Price competition is as old as capitalism itself, but it wasn’t until around 1980 that a
In the headline for this article, I’m insisting that you focus on “number two” – which is differentiation – because if you focus on price, you’re putting yourself on the road to turning your product or service into a commodity, and that’s a dead end path for most companies.
So let’s look at two of the best, basic and most accessible ways for smaller businesses to compete via differentiation.
#1. Look and feel
Whether you’re online or brick-and-mortar, the look and feel of your business or your product is more important today than it has ever been.
Whether you’re online or brick-and-mortar, the look and feel of your business or your product is more important today than it has ever been. The elements that make look and feel are being studied and quantified in ways that were unheard of just a few years ago. In the online world, the discipline that goes by the title of User Experience (UX) has gained preeminence.
You probably know some restaurants or bars in your town that do a great business in large part due to their atmosphere; it’s certainly true that plenty of restaurants that cooked good food have gone out of business because people didn’t enjoy the atmosphere.
With advance apologies for stating the obvious: To take advantage of the differentiation attribute in your product or service, it has to be noticeably different than the competition. Sometimes the best way to do this is to take a “contrarian” point of view in your product development.
A good – and well documented – example of this is found among game apps. The competition is stiff for creating a popular iOS/Android game, so when the team at 888 Ladies started to develop what is now called “Treasure Fair” they spent a lot of time upfront studying the competition in similarly themed games. Here’s what they found, as recorded in a step-by-step account of the game’s development:
“More extensive research was conducted into the circus-themed slots offered by the competition, and it became clear that their offerings were similar in look and feel: bright colors, playful imagery, and the fun and frolic of the “big top.” So the challenge was to create something to stand out against this competitive landscape.”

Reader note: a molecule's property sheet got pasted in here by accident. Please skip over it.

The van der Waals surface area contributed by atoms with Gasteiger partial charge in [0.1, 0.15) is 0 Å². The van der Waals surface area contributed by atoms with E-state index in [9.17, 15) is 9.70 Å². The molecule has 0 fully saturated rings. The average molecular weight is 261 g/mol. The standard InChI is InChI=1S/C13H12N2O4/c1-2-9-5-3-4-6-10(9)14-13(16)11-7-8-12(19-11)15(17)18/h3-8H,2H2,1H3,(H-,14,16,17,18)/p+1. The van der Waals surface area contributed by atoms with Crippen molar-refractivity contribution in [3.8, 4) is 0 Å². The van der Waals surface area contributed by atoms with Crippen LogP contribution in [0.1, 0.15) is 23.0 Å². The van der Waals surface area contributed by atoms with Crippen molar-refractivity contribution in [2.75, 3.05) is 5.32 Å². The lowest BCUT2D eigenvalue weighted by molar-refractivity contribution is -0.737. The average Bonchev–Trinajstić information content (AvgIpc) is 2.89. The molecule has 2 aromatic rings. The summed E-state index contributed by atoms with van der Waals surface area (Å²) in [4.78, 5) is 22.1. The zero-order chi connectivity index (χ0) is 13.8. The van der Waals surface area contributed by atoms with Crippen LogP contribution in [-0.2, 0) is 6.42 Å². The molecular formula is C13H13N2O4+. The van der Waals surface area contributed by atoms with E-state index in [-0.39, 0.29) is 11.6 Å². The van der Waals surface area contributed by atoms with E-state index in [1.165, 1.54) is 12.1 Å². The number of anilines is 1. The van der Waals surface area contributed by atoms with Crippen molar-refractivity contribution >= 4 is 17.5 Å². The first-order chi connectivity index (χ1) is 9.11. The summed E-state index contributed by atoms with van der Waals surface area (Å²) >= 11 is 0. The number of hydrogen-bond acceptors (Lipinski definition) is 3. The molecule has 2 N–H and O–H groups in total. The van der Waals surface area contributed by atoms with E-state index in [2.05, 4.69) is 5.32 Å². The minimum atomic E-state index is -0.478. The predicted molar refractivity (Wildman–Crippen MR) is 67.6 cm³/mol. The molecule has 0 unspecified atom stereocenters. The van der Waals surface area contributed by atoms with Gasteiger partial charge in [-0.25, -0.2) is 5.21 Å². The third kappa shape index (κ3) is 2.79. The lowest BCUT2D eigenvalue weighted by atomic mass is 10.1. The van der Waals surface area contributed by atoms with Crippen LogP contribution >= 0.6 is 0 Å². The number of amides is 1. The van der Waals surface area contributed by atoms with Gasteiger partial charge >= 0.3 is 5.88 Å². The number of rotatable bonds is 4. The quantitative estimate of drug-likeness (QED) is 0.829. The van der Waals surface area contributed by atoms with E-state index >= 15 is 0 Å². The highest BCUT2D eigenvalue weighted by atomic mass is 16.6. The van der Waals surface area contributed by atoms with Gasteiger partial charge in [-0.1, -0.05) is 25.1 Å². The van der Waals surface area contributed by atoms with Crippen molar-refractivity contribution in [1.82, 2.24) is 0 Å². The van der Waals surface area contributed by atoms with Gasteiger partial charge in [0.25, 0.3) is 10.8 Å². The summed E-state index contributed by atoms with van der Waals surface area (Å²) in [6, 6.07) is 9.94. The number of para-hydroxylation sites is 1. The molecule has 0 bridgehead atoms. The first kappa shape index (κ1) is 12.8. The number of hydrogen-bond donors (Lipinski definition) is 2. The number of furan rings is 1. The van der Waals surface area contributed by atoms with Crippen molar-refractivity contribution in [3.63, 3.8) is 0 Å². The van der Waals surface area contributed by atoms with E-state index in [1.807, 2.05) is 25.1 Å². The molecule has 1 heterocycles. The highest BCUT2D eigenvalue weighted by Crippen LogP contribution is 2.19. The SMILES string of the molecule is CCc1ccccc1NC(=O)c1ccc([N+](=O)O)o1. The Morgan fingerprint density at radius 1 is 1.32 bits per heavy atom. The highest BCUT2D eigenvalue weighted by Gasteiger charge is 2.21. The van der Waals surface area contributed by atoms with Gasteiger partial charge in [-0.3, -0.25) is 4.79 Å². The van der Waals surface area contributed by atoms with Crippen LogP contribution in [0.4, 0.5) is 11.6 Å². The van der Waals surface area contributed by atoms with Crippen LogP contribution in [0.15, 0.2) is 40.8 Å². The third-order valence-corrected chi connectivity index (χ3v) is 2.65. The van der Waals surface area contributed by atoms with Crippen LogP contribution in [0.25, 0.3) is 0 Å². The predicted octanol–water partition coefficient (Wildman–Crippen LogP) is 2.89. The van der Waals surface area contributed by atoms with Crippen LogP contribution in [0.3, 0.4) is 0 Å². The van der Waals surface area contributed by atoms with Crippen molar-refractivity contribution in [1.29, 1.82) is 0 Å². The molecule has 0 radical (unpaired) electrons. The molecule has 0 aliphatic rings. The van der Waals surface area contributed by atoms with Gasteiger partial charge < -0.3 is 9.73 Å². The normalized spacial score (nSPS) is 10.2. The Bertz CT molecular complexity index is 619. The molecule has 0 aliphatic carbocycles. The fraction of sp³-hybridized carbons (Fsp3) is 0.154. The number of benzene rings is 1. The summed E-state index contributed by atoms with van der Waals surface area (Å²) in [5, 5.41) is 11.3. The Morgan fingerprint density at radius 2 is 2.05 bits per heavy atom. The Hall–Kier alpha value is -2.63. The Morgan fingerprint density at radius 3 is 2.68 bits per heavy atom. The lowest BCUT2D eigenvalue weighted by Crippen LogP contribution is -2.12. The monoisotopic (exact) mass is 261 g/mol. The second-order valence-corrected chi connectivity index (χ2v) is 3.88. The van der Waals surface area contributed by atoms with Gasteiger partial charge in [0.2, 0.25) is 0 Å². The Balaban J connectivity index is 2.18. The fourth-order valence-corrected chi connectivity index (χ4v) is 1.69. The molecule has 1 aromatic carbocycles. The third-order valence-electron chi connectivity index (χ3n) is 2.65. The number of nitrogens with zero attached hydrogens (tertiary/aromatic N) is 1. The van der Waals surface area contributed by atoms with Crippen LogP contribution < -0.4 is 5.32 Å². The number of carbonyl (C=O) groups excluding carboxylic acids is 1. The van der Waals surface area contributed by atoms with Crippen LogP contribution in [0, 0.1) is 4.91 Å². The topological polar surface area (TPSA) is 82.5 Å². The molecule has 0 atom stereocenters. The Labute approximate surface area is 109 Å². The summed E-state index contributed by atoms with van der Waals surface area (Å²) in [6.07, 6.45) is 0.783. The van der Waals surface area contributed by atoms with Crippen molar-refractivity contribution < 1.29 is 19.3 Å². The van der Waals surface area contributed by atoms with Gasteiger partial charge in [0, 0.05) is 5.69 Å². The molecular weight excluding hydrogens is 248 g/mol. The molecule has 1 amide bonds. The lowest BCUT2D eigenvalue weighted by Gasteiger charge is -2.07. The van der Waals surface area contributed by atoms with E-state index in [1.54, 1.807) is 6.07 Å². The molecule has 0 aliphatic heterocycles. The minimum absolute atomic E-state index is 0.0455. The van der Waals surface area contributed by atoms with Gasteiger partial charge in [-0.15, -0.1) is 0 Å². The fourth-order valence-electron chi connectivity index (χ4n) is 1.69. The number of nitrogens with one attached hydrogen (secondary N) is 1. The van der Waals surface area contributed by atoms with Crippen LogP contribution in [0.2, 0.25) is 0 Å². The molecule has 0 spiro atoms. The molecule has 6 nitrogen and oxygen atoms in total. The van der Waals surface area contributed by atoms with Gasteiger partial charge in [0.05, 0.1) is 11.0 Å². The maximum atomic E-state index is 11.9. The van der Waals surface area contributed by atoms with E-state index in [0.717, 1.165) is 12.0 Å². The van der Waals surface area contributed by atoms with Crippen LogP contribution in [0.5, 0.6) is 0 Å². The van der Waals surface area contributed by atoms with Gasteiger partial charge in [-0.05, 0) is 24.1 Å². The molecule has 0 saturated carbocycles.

The first lesson here is that if they created another game with a look and feel dominated by bright colors and the like, it would have been impossible to take advantage of the element of differentiation.
So they went the opposite – contrarian – direction: “Instead of creating yet another bright, playful circus tent, (we said,) ‘Let’s create something darker, more mysterious, more intimate, more complex.’”
If you’re going to create a unique look and feel to your product or the place you conduct business, you first need to appreciate the entire competitive landscape and understand the look and feel your competitors are offering.
#2. Customer service/employees.
I’ve combined customer service and employees for a very specific reason: The key to offering industry-leading customer service is by having a great group of talented and motivated employees. Further, the most important thing in assembling and maintaining that kind of team is to treat your employees right.
Putting your employees above everyone else – including shareholders – is the key to the success of Southwest Airlines. As customer experience (CX) expert Shep Hyken relates in his book, “The Amazement Revolution”: “When you build a company around the idea of taking care of employees, then taking care of customers becomes easier for everyone.”
Hyken then relates a story told by Southwest Airlines co-founder Herb Kelleher: “When I started out, business school professors liked to pose a conundrum: Which do you put first, your employees, your customers, or your shareholders? As if that were an unanswerable question. My answer was very easy: You put your employees first. If you truly treat your employees that way, they will treat your customers well, your customers will come back, and that’s what makes your shareholders happy.”
This is simple, but it takes forethought and follow-through. Assembling and keeping a team of this caliber is hard work. I’m sure we know businesses that we initially fell in love with, but turned against after the loss of some key employees.
The point is that you can differentiate your business by having the most helpful, knowledgeable and personable employees. In fact, customers will pay a premium for the privilege of doing business with these kinds of people.
Before I leave these topics, I want to tie together the two major points I’ve made above in a way that you may not have picked up on yet. When you boil the look and feel, and the customer service/employee attributes down, they both impart a “feel” to your customers. Yes, there are also some very practical aspects of these as well, but sometimes it’s the “feel” that lingers with us and that’s critical to understand. (Notice how each shares an “X” for “experience” in its hashtag and every “experience” imparts a “feeling.”)
If people don’t have a good feeling about doing business with you, few other things matter. If you have the lowest price by a mile, people may tolerate a business that doesn’t leave them feeling all that good about the transaction – but the savings has to be quite big.
There’s a truism that is often applied in show business and I think it applies to your business as well: Leave them wanting to come back for more.
If your product, service, place of business has a wonderful look and feel and it’s backed up by great employees who support world-class customer service, you will have differentiated yourself in ways that will be a strong foundation for long-term success and profitability.
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